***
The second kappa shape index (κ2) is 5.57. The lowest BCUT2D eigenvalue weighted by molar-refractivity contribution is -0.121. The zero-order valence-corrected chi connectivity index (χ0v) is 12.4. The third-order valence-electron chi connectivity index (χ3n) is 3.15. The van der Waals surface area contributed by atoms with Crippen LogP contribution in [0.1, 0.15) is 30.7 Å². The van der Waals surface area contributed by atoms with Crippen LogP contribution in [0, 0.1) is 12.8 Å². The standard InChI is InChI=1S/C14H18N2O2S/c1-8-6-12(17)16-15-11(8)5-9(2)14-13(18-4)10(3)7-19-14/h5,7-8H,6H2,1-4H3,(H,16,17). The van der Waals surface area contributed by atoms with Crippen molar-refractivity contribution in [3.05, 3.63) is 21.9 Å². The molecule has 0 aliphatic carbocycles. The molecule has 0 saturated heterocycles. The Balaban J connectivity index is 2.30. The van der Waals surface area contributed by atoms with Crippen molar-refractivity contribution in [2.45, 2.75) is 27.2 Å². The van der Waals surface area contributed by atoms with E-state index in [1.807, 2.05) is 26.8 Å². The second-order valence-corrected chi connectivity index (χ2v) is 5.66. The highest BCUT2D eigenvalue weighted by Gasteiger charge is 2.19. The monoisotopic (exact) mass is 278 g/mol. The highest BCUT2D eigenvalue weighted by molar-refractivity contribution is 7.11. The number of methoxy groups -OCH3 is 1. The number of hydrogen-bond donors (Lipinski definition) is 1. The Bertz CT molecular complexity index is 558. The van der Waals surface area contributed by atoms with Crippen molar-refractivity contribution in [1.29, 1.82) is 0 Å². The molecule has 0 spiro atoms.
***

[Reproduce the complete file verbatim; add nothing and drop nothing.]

The second kappa shape index (κ2) is 5.57. The lowest BCUT2D eigenvalue weighted by molar-refractivity contribution is -0.121. The zero-order valence-corrected chi connectivity index (χ0v) is 12.4. The third-order valence-electron chi connectivity index (χ3n) is 3.15. The van der Waals surface area contributed by atoms with Crippen LogP contribution in [0.1, 0.15) is 30.7 Å². The van der Waals surface area contributed by atoms with Crippen LogP contribution in [0, 0.1) is 12.8 Å². The standard InChI is InChI=1S/C14H18N2O2S/c1-8-6-12(17)16-15-11(8)5-9(2)14-13(18-4)10(3)7-19-14/h5,7-8H,6H2,1-4H3,(H,16,17). The van der Waals surface area contributed by atoms with Crippen molar-refractivity contribution in [3.05, 3.63) is 21.9 Å². The molecule has 0 aliphatic carbocycles. The molecule has 0 saturated heterocycles. The Balaban J connectivity index is 2.30. The van der Waals surface area contributed by atoms with Crippen molar-refractivity contribution in [2.45, 2.75) is 27.2 Å². The van der Waals surface area contributed by atoms with E-state index in [1.807, 2.05) is 26.8 Å². The second-order valence-corrected chi connectivity index (χ2v) is 5.66. The highest BCUT2D eigenvalue weighted by Gasteiger charge is 2.19. The monoisotopic (exact) mass is 278 g/mol. The highest BCUT2D eigenvalue weighted by molar-refractivity contribution is 7.11. The number of methoxy groups -OCH3 is 1. The number of hydrogen-bond donors (Lipinski definition) is 1. The Bertz CT molecular complexity index is 558. The van der Waals surface area contributed by atoms with Crippen molar-refractivity contribution in [1.29, 1.82) is 0 Å². The molecule has 0 spiro atoms.